Federal Debt Ceiling Debate Will Slow US IT Spending: Forrester

A Forrester analyst said Congress' inability to settle the ongoing deficit and debt ceiling debate will slow spending on IT, both in the United States and abroad.

The ongoing debt-ceiling debate in Washington, D.C., and the looming threat to the U.S. economy will negatively impact the global IT market at least over the next two years, according to a Forrester Research analyst.

In a blog post July 28, Forrester analyst Andrew Bartels said the market research firm on July 26 was prepared to publish a mid-year global IT spending forecast that was going to show 7.4 percent growth in the U.S. IT market for this year and 10.4 percent in 2012. Worldwide IT spending would jump 10.6 percent this year and 7.6 percent in 2012.

Forrester's projections were taking into account three threats to global economic growth, Bartels said: Failing to reach "a sensible resolution to raise the U.S. debt ceiling and start on a path to lower budget deficits," failure for European governments to solve the Greek debt crisis, and overreaction by China and India to inflation threats in those countries.

Over the past couple of weeks, developments seem to breaking in such a way as to alleviate much of these threats, he said. The European Union and European Central Bank came up with a plan to offer new financing to Greece while reducing the country's debt levels, and in the United States, President Barack Obama and House Speaker John Boehner were close to coming up with a compromise deficit plan that would raise the debt ceiling through 2012 and reduce the deficit by $4 trillion over 10 years through a combination of budget cuts and tax increases.

All this was happening while such top-tier tech vendors as IBM, Microsoft and Oracle were unveiling quarterly financial numbers that showed solid growth.

"But then things fell apart," Bartels wrote. "By Monday [July 25], the grand bargain was dead, House Republicans and Senate Democrats were scrambling to put together rival bills, and all the available options for resolving the debt ceiling increase would have negative impacts directly for the U.S. economy, and indirectly on the global economy. And lower economic growth in turn translates to lower tech investment. So, we pulled our forecast, because it was clear the projections described above were too optimistic.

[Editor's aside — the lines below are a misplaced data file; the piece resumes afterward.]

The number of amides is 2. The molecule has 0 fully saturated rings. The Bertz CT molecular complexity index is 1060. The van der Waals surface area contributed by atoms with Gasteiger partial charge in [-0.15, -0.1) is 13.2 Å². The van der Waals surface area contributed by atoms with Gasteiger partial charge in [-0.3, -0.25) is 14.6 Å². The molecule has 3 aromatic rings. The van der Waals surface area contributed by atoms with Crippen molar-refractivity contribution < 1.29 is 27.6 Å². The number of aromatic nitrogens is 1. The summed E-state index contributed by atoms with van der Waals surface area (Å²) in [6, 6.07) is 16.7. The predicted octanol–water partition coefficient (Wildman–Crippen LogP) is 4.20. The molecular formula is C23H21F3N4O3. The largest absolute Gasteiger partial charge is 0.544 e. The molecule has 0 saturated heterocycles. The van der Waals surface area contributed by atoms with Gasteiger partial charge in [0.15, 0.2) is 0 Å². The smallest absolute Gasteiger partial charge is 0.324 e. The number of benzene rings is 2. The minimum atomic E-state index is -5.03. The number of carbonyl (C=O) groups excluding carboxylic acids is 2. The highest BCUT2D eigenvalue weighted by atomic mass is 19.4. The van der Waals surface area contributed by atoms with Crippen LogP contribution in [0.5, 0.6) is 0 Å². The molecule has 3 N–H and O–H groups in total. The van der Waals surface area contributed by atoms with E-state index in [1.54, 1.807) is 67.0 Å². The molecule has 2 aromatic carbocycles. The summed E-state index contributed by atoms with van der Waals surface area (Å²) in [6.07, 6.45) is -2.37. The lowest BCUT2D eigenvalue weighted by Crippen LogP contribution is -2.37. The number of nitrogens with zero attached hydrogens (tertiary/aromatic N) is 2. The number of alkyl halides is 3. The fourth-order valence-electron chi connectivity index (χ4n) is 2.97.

"Now, the question is how much to lower our forecast, and that will depend on what happens between now and Aug. 2."

Bartels sees three scenarios rolling out, all of which will be damaging to the U.S. economy and force Forrester to scale back projections on IT spending to different degrees.

The first is a failure to raise the debt ceiling, forcing the United States into default. Under this scenario, Forrester will lower its IT spending projections to 5.5 percent in the United States this year and 7 percent in 2012, with similar reductions worldwide. Bartels envisions a world where foreign investment in U.S. bonds would fall and interest rates would rise for governmental agencies, businesses and consumers alike.

"In an already weak economy, it is not hard to see U.S. real growth shrinking to 1 percent in Q3 and Q4 of 2011 as a result, with effects lasting into 2012," he wrote.

The other two scenarios focus on Congress' ability to extend the debt ceiling beyond 2012. Both the Republican-based bill sponsored by Boehner and the Democratic one being pushed by Senate Majority Leader Harry Reid call for about $2 billion in spending cuts. However, Boehner's also calls for a need to raise the debt ceiling again in 2012, while Reid's would call for it to be raised enough to carry the country into 2013.

If Boehner's bill is adopted, Forrester's projections for the U.S. IT market would be 6.5 to 7 percent growth this year and about 7 percent in 2012.

"Here, the damage would be threefold," Bartels wrote. The scenarios he sees include "1) near-term cuts in U.S. government spending that would hurt economic growth; 2) the potential for a downgrade in the U.S. government's credit rating, which would raise interest rates a bit, also slowing growth; and 3) a repeat of all the political [dysfunction] that characterized this episode, with the attendant financial market disturbances."

Should Reid's plan be passed, Forrester's 2011 forecast for the U.S. market will still be between 6.5 and 7 percent, but jumping to 8 percent next year. Global growth would be similar.

"I want to emphasize that we continue to see the tech market outperforming the economy in the U.S., and to a lesser degree globally," he wrote. "As long as the U.S. stays out of recession, we expect U.S. tech investment will continue to grow twice as fast as U.S. growth measured in current dollars (that is, without adjustment for inflation)."

U.S. companies and government agencies may be cutting expenses and holding back on hiring, but both are still willing to spend on technology, he said.

Along with the federal debt debate, Bartels said another factor in Forrester's numbers would be the Commerce Department's estimates for second-quarter GDP (gross domestic product) and technology investment. Lower-than-expected numbers here could push the projections lower, while stronger numbers could raise them.

Forrester will release its global IT forecast numbers sometime during the first two weeks of August, he said.